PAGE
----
Earlier this week, the 2017 Nobel Prize in Physiology or Medicine was awarded to three American scientists for their discoveries of physiological mechanisms that control circadian rhythms. In 1984, they isolated a fruit fly gene that regulates the physiological response to light and dark. The gene codes for a protein that accumulates in the cell during the night and is degraded during the day, facilitating a variety of biological changes over the course of each 24-hour cycle.
In later studies, the scientists built on their initial breakthrough to identify other cellular components of the biological clock machinery, and their work led to further discoveries of how biological clocks work in the cells of many different organisms — including humans. Now, scientists have a much more thorough understanding of how humans, animals, and plants have synchronized their circadian rhythms with the rotation of the earth, as well as how fluctuations in circadian rhythms can impact health and behavior.
In recent years, the field of circadian biology — sometimes called “chronobiology” — has expanded significantly. Today, researchers are studying how circadian rhythms can affect the development, escalation, and manifestation of health issues such as Alzheimer’s, depression, ADHD, heart disease, dengue fever, and Lyme disease. One particular topic of interest has been the link between circadian rhythms and obesity. Read on to learn more about how a diet that supports healthy circadian rhythms may also help you maintain a healthy weight.
The Link Between Circadian Rhythms and Weight Gain
Recent studies suggest that weight-related conditions like diabetes and obesity are linked to alterations in circadian rhythms. Of course, the biological clock is not the only factor involved in a complex condition like obesity — but the research shows that it is one among several factors that must be addressed when designing a treatment strategy.
There have been multiple rigorous studies indicating that the timing and nutritional composition of meals can regulate circadian rhythms. For instance, in 2009, a group of researchers at Northwestern University conducted a study and concluded that the circadian timing of food intake can contribute to weight gain. They found that when nocturnal mice were fed a high fat diet during a 12 hour light phase, they gained significantly more weight than mice that were fed the same diet during a 12 hour dark phase. This suggests that calorie intake and energy expenditure are not the only factors that affect weight gain or loss. Rather, the synchronization of food intake with circadian rhythms may also play an important role.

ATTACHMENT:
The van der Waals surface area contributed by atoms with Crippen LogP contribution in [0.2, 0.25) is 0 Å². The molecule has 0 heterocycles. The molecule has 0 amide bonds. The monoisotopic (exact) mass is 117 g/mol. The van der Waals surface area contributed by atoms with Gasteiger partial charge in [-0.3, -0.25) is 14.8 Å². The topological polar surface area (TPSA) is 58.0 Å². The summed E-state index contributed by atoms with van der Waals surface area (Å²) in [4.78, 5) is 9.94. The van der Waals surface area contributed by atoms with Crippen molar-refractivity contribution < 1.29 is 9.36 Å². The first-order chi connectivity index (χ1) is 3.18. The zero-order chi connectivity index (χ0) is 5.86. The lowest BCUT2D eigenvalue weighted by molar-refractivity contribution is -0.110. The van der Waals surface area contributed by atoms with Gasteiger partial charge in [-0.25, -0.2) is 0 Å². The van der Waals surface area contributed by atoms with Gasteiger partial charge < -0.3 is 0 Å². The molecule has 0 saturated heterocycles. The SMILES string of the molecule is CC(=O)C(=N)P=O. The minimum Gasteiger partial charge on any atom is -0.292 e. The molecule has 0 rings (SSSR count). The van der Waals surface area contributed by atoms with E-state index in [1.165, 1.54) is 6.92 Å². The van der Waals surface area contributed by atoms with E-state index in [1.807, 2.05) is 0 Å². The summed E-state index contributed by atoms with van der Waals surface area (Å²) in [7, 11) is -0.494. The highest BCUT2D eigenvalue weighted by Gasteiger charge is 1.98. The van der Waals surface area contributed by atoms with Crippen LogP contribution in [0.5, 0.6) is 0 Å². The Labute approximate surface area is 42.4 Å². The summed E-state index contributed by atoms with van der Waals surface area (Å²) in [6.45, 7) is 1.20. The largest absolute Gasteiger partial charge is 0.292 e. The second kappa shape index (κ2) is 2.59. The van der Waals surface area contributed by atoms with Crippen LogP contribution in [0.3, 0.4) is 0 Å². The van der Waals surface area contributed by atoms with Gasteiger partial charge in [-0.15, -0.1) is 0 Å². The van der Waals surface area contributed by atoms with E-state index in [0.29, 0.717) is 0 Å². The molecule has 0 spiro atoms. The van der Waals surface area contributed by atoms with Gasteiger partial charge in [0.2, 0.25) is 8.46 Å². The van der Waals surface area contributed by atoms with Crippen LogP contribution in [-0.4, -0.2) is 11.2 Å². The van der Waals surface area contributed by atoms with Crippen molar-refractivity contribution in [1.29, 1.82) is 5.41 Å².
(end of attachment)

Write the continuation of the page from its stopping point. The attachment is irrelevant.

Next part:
Furthermore, a July 2017 study out of UT Southwestern Medical School shows that eating at the wrong time of the day can negatively affect circadian rhythms, leading to even more problems. When mice were put on diets that were inconsistent with a normal light-dark sleep cycle, it ended up throwing off their circadian rhythms, making them more active during the night. According to the scientists, this indicates that the mice had chronic sleep deprivation. Because lack of sleep is also related to weight gain and loss, the research provided even further evidence that dietary choices affecting circadian rhythms may also play a role in long-term health and wellness.
Nutritional Compounds Associated with Circadian Rhythms
Studies have also shown that certain nutritional compounds can affect circadian rhythms. One of the most common chemicals that alters circadian rhythms is caffeine. For instance, in vivo studies have shown that caffeine consumption can delay the human circadian system in vivo and lengthen gene clock expression periods in vitro. For regular travelers, that means that strategic timing of caffeine consumption can help fend off symptoms of jet lag — but it also impairs sleep after jet lag. And when you aren’t traveling, you have to be careful about the timing of each cup of coffee so that it doesn’t disrupt the normal functioning of your circadian clock.
When your clock does get out of whack, nutrients that regulate catecholamines can help restore healthy circadian rhythms. Catecholamines are hormones that are associated with physiological and emotional stress. The main catecholamines are adrenaline, noradrenaline, and epinephrine. For decades, scientists have known that the excretion of certain catecholamines, especially adrenaline, follow pronounced circadian patterns. Therefore, dietary supplements that support healthy, normalized catecholamine secretion levels can help reduce stress, promote relaxation — and keep your circadian clock on track.
Developing a Dietary Plan that Supports Healthy Circadian Rhythms
If you are trying to lose weight, it can be helpful to strategically organize your meals in a way that supports healthy circadian rhythms and minimizes the risk of weight gain. By strategically incorporating certain nutrients into your diet at certain times of day, either through nutritional supplements or real food, you can ensure the maintenance of healthy circadian rhythms. For most people, developing such a strategy is a challenging prospect, so it is best to seek help from a nutritional counselor. A nutritional counselor can help you develop a personalized meal plan that fits in with your daily schedule and supports healthy circadian rhythms.
At Atlanta Chiropractic and Wellness, our chiropractors provide nutritional counseling that can help you meet your weight goals. We also offer MaxRelax, an innovative nutritional supplement that supports healthy circadian rhythms by regulating catecholamines. Contact us today to learn more about all of our products and services!